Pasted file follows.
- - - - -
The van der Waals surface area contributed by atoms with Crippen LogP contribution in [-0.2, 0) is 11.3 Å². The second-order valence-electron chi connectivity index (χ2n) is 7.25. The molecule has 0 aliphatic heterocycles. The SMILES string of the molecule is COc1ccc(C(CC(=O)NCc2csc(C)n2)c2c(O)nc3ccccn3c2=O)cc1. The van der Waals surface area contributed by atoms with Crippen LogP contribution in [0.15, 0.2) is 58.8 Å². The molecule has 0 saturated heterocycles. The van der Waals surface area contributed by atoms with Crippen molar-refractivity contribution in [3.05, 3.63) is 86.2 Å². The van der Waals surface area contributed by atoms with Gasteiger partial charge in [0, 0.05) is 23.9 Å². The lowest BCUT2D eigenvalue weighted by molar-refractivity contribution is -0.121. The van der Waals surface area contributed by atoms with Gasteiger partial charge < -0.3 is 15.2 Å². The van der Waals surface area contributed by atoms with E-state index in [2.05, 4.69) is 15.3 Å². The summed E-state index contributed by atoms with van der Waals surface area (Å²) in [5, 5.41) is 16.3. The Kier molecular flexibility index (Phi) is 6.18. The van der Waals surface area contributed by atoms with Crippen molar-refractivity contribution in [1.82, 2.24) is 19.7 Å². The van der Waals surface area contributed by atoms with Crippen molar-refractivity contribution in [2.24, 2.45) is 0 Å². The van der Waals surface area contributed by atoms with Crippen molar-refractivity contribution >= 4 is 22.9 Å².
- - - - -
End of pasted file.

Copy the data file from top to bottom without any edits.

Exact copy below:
The van der Waals surface area contributed by atoms with Crippen LogP contribution in [-0.2, 0) is 11.3 Å². The second-order valence-electron chi connectivity index (χ2n) is 7.25. The molecule has 0 aliphatic heterocycles. The SMILES string of the molecule is COc1ccc(C(CC(=O)NCc2csc(C)n2)c2c(O)nc3ccccn3c2=O)cc1. The van der Waals surface area contributed by atoms with Crippen LogP contribution in [0.15, 0.2) is 58.8 Å². The molecule has 0 saturated heterocycles. The van der Waals surface area contributed by atoms with Crippen molar-refractivity contribution in [3.05, 3.63) is 86.2 Å². The van der Waals surface area contributed by atoms with Gasteiger partial charge in [0, 0.05) is 23.9 Å². The lowest BCUT2D eigenvalue weighted by molar-refractivity contribution is -0.121. The van der Waals surface area contributed by atoms with Gasteiger partial charge < -0.3 is 15.2 Å². The van der Waals surface area contributed by atoms with E-state index in [2.05, 4.69) is 15.3 Å². The summed E-state index contributed by atoms with van der Waals surface area (Å²) in [5, 5.41) is 16.3. The Kier molecular flexibility index (Phi) is 6.18. The van der Waals surface area contributed by atoms with Crippen molar-refractivity contribution in [1.82, 2.24) is 19.7 Å². The van der Waals surface area contributed by atoms with Crippen molar-refractivity contribution in [2.24, 2.45) is 0 Å². The van der Waals surface area contributed by atoms with Crippen molar-refractivity contribution >= 4 is 22.9 Å².